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Classical Guitar Mag Th CAUVIN.pdf


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Are there lots of classical guitarists there?
Actually there are lots of classical guitarists all
over the world; it’s very interesting to see that.
For example, a few months ago I was playing in
Ghana and I gave a masterclass there as well. I
didn’t know what to expect but I met so many
great classical players; I am very happy to see the
power of this instrument all over the world. It’s a
very great thing.
Is the repertoire very different? Are they playing
Bach and Scarlatti or are they playing their own
compositions?
The big pieces are played all over the world but
sometimes people play local compositions as well,
which I find very interesting because I am always
trying to develop new music. I have been working
for years with composers and it is very important
for me to develop new compositions and to continue the evolution of the guitar
with new techniques and new
influences
from
different
musics. That is also why I like to
give masterclasses and especially in more exotic places because
there I have the opportunity to
listen to new music and new
compositions. It influences me
and sometimes I pick up pieces
that I will play in my concerts.

have visited many cities that touched me a lot,
and I wanted to share those experiences with my
family, my friends and my public; the best way to
do this was with music. The idea was that, in
association with composers from different countries, generations and styles, we would compose
music like a short film about a city that we both
like. The music is influenced by the popular
music of the city but we try to go further and also
try to describe the atmosphere, the colours, the
flavours and the sounds of the cities. So every
piece is a homage to a specific city in the world
and every piece is like a short film where I am trying to take the public musically.
I recorded seven cities for this Cities CD but we
have done more and the project is still ongoing.
At the beginning of 2014 a Collector’s Edition of
this Cities CD was released, only in vinyl and with
a new mastering. I also recorded a new piece as a
bonus track, which is Ulan
Bator in Mongolia, composed by
the French composer, Mathias
Duplessy. He has played with
many Mongolian musicians. He
composes a lot of music for
films, so he has a cinematographic style of writing and I
really like that.

“every piece is a
homage to a
specific city in
the world and
every piece is like
a short film
where I am trying
to take the public
musically.”

It must be quite a different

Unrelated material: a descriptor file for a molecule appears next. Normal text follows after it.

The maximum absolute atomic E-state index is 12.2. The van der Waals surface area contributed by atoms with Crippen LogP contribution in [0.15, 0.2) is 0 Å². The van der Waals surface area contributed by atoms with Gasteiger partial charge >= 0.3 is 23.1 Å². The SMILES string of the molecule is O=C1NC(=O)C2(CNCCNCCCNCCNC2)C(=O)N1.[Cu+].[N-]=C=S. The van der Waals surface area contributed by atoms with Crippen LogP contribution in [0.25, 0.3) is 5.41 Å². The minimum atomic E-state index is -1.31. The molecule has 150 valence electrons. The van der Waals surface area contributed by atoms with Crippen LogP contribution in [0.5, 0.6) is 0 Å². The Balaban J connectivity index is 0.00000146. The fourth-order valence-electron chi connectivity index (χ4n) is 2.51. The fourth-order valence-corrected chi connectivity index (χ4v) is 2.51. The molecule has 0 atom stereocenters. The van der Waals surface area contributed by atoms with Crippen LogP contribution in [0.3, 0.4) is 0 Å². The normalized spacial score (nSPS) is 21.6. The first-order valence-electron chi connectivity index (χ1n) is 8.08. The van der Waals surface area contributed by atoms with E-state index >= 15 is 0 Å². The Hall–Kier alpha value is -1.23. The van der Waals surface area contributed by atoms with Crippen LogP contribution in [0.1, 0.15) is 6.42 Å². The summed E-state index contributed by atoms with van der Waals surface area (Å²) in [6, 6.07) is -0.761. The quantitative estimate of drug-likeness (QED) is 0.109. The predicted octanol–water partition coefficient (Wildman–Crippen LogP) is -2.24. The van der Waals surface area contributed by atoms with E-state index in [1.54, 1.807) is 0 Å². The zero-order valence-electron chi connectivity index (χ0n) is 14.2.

atmosphere.
Yes, of course I like to play in big
concert halls where everyone knows about the
music that I play, like the Carnegie Hall in New
York, which is a fantastic experience or in the
Tchaikovsky Concert Hall in Moscow, but then I
also like the contrast of playing one night at Hong
Kong Opera for example, where people are very
into classical music and the day after, in a place
like Cambodia where people don’t know much
about guitar. I like that contrast; I like to touch different audiences in different ways. It’s like when
you meet people, you are still yourself but you
adapt a little bit your way of talking to the people
you meet, and I am really doing this in performance. My playing can be very influenced by the
hall, by the audience, by the crowd. I really try to
make the concert an interactive experience. When
you go to look at a painting, the painting is complete and the people stand to look at it but there is
nothing happening – you are seeing a great oeuvre
which is already done. But my mentality for a concert, I think, must not be like that. I try to make it
interactive, that there is an exchange, so the player can be influenced by the audience, by the
acoustic of the hall, by many things.
Before you recorded your all-Scarlatti CD for Sony,
you had made a recording called Cities?
It was a very special project; I was and I am still
really into it. During my ten years of travelling I
12

Who has composed the other
pieces on the Cities CD?
For the city of Buenos Aires, I
did some arrangements of
Milonga del Angel and Muerte
del Angel by Piazzolla. Then for the city of
Bordeaux, my hometown in France, my father
composed a unique piece.
Your father is a composer!
Yes, Philippe Cauvin and he was my first teacher.
I started to play guitar with him from a very early
age. He is so much in love with music, he is just
playing all day long; he is like a psycho-guitar
player – he never stops working. So when I was
very young, I was immersed in this strong musical atmosphere: all his friends and the friends of
the family are also musicians, coming mostly
from jazz and modern styles. And I started learning with him, in this crazy atmosphere, thinking
that all the children of the world were also playing guitar, all taught by their fathers, like learning to walk or to talk. So everything up to now
happened quite naturally. I studied at the conservatoires in France, then came the competitions, the ‘endless’ tour, the collaboration with
Sony, ...
I am still very close to my father, for example,
he was the artistic director of my Scarlatti recording and for my new Albéniz recording also. To go
back to the Cities project, he composed the piece
Guitar City for Bordeaux. There is the city of
Kolkata in India with a piece Raga du Soir, written by a friend of mine, Sébastien Vachez; for
Classical Guitar Magazine